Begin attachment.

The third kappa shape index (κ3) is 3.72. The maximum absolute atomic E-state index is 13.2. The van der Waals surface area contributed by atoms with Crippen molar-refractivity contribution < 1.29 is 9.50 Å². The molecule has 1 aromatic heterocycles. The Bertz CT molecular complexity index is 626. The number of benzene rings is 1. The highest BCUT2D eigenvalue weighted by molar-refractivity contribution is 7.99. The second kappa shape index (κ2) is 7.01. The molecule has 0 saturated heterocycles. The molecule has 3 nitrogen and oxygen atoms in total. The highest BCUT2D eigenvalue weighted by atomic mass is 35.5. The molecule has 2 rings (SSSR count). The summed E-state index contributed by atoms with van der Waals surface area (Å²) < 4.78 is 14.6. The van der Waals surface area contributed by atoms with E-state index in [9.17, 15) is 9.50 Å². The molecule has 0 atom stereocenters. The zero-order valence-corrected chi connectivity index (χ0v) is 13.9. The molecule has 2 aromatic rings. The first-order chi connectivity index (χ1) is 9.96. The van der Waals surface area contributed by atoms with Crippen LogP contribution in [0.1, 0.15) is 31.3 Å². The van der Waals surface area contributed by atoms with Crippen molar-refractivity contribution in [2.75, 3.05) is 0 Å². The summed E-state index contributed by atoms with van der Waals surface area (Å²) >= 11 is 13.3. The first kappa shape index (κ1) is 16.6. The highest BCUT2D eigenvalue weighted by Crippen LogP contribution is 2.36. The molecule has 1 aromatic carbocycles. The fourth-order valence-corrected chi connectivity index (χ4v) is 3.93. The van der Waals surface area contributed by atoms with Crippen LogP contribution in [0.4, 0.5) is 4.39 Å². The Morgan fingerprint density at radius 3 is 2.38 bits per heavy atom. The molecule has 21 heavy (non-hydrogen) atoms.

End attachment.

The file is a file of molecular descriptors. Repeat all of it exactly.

The third kappa shape index (κ3) is 3.72. The maximum absolute atomic E-state index is 13.2. The van der Waals surface area contributed by atoms with Crippen molar-refractivity contribution < 1.29 is 9.50 Å². The molecule has 1 aromatic heterocycles. The Bertz CT molecular complexity index is 626. The number of benzene rings is 1. The highest BCUT2D eigenvalue weighted by molar-refractivity contribution is 7.99. The second kappa shape index (κ2) is 7.01. The molecule has 0 saturated heterocycles. The molecule has 3 nitrogen and oxygen atoms in total. The highest BCUT2D eigenvalue weighted by atomic mass is 35.5. The molecule has 2 rings (SSSR count). The summed E-state index contributed by atoms with van der Waals surface area (Å²) < 4.78 is 14.6. The van der Waals surface area contributed by atoms with E-state index in [9.17, 15) is 9.50 Å². The molecule has 0 atom stereocenters. The zero-order valence-corrected chi connectivity index (χ0v) is 13.9. The molecule has 2 aromatic rings. The first-order chi connectivity index (χ1) is 9.96. The van der Waals surface area contributed by atoms with Crippen LogP contribution in [0.1, 0.15) is 31.3 Å². The van der Waals surface area contributed by atoms with Crippen molar-refractivity contribution in [2.75, 3.05) is 0 Å². The summed E-state index contributed by atoms with van der Waals surface area (Å²) >= 11 is 13.3. The first kappa shape index (κ1) is 16.6. The highest BCUT2D eigenvalue weighted by Crippen LogP contribution is 2.36. The molecule has 1 aromatic carbocycles. The fourth-order valence-corrected chi connectivity index (χ4v) is 3.93. The van der Waals surface area contributed by atoms with Crippen LogP contribution in [0.4, 0.5) is 4.39 Å². The Morgan fingerprint density at radius 3 is 2.38 bits per heavy atom. The molecule has 21 heavy (non-hydrogen) atoms.